Pa Gya! A Literary Festival in Accra

Catherine Royalty, Principal Librarian, Collections,
2 women at the Pa Gya! festival

The Los Angeles Public Library has a partnership with the international literary organization Writers Project of Ghana in an effort to exchange resources and amplify the voices of writers in Africa and throughout the world. Writers Project of Ghana and their partners, the Goethe-Institut Ghana, recently held their seventh annual Pa Gya! Literary Festival in Accra this past October. Pa Gya! is a three-day literary arts festival featuring a plethora of activities, including book readings, panel discussions, storytelling, poetic and dramatized performances, book launches, literary prize awards, comics and graphic novels, book sales, exhibitions, and a dedicated Children's Corner. Let's hear a bit more about this wonderful event from the organizers.

How long has the Pa Gya! festival been running?

The first festival was held in 2017. Since then, it has become an annual event, collaborating with writers, publishing houses, artists, and cultural institutions.

What is the goal of the festival?

The festival has created new opportunities and an optimal networking platform for emerging local writers, illustrators, editors, publishers, and guest writers from abroad. It continues to grow the literary community in Accra. Over eighty writers, academics, and artists from all over the world were featured at Pa Gya! 2023.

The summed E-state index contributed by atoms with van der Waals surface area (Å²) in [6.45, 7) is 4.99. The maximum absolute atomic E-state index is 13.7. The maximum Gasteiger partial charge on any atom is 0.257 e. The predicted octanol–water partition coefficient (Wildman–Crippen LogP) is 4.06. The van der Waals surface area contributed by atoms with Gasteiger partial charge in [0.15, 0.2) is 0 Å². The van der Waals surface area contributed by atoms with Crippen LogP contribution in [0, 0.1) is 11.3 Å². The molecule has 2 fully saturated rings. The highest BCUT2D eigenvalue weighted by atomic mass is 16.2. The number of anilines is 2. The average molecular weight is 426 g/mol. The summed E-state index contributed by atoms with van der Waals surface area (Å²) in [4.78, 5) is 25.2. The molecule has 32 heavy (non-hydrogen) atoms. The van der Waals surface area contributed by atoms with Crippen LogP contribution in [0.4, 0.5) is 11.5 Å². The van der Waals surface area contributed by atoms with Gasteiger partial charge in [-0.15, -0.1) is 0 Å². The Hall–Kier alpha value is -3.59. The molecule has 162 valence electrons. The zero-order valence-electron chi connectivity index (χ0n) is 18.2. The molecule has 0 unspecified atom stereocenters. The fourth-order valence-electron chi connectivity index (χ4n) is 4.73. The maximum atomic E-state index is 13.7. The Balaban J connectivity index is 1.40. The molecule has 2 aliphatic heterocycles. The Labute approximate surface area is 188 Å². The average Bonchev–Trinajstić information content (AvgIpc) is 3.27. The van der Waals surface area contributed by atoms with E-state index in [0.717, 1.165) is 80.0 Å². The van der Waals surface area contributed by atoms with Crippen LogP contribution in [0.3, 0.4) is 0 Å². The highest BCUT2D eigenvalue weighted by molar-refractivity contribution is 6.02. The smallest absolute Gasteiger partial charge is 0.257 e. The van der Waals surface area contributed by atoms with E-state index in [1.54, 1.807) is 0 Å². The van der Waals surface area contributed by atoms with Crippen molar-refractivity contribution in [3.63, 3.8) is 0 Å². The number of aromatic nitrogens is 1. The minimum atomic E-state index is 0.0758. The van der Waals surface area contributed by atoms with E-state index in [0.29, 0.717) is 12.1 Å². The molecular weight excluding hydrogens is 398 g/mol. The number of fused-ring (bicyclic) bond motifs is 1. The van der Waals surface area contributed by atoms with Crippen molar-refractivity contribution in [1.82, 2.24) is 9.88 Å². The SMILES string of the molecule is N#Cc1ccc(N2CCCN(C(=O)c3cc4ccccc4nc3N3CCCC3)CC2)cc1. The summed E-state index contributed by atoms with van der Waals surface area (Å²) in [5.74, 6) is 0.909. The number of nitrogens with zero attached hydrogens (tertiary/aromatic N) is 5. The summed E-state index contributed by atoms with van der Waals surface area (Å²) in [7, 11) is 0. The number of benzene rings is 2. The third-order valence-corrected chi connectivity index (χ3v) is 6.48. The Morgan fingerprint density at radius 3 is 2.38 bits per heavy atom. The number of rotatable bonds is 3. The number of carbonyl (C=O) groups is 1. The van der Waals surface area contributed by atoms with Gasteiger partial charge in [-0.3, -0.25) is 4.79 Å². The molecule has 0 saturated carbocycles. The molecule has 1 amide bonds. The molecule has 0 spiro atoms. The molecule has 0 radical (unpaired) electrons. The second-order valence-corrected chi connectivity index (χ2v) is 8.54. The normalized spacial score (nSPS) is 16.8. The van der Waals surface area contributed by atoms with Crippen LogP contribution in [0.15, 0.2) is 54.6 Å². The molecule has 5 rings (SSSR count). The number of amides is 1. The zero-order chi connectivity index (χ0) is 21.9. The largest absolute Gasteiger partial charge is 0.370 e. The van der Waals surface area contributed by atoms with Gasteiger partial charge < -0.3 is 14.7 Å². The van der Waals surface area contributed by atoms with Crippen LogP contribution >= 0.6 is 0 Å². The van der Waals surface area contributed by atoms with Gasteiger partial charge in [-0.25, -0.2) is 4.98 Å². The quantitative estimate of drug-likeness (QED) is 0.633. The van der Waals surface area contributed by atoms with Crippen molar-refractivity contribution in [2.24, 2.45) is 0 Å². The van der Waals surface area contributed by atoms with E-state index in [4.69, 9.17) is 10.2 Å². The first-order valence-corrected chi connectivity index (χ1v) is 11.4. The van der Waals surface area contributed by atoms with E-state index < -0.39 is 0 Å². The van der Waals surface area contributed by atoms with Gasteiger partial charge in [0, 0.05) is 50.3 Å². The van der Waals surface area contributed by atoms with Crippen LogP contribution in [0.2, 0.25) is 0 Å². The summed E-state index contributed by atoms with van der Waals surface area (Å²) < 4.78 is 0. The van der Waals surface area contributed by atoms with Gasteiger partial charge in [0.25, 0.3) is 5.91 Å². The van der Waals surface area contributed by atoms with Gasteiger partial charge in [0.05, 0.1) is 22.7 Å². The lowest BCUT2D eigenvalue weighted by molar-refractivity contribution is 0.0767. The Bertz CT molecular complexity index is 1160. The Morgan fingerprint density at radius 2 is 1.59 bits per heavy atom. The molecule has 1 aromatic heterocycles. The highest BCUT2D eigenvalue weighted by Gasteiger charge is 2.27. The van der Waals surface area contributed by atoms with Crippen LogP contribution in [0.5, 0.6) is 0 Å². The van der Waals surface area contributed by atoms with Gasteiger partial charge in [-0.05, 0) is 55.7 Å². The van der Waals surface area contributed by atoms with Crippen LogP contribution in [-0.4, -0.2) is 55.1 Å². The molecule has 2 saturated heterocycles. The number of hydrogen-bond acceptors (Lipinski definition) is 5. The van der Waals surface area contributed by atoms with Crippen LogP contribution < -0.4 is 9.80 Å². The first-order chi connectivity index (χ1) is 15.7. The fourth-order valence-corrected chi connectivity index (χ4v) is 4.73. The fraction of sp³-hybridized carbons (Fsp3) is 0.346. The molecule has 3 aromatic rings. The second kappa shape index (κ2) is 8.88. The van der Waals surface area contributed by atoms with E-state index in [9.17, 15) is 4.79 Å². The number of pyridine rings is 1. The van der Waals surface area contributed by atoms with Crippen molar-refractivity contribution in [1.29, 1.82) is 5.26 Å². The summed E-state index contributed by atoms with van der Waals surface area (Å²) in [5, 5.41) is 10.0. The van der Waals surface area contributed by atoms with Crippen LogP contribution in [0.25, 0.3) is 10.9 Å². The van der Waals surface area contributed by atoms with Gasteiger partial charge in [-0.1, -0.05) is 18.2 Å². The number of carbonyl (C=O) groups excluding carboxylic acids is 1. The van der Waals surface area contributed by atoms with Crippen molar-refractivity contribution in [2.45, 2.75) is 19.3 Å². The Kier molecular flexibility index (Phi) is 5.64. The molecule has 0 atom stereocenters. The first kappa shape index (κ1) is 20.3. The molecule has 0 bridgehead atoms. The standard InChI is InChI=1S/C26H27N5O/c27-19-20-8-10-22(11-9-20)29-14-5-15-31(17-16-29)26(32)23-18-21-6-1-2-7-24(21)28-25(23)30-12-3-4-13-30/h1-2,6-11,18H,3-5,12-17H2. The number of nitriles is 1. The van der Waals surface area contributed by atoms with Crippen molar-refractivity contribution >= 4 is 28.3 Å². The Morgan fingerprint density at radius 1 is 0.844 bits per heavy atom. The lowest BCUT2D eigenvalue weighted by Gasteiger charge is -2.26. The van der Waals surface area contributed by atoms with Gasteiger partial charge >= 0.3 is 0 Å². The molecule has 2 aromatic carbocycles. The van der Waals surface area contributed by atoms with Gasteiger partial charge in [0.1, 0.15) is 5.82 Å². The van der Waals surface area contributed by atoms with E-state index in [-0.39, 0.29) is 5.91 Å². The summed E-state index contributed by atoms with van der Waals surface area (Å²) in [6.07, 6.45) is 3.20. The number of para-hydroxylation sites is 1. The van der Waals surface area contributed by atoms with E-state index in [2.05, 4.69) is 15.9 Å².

What have been some highlights from past years' festivals?

Highlights from past editions of the festival include dramatized readings (in costume) of The Secret Lives of Baba Segi's Wives by Lola Shoneyin and His Only Wife by Peace Medie, screenings of movies like An African Apocalypse by Femi Nylander, panel discussions on hundreds of topics ranging from publishing in Africa, to doctors who write, to how women writers combine their art with their other commitments, to readings from alumni of the University of Iowa's International Writing Program, and the unique 'From Twi to Mazateco' which featured the translation of poems from Ghanaian languages via Spanish into indigenous Mexican languages.

In addition, every year, the festival hosts the award ceremony for the Abena Korantema Oral History Prize, which is given for a collaboration between a young writer and an African woman over 65 years old who has a story to tell.

How else does the Writers Project of Ghana support writers throughout the year?

Other than the Pa Gya! Festival, the Writers Project of Ghana has a total annual schedule. Since our founding in 2009, we have been bringing writers together to help strengthen our writing community and forge links beyond our borders. There's no roadmap to becoming a published writer; it can be a lonely, economically challenging business! But there is strength in numbers, and we are especially dedicated to helping new writers find their way into the community. We reach out through our various programs, activities, and website and have forged rich links with writers at home and internationally.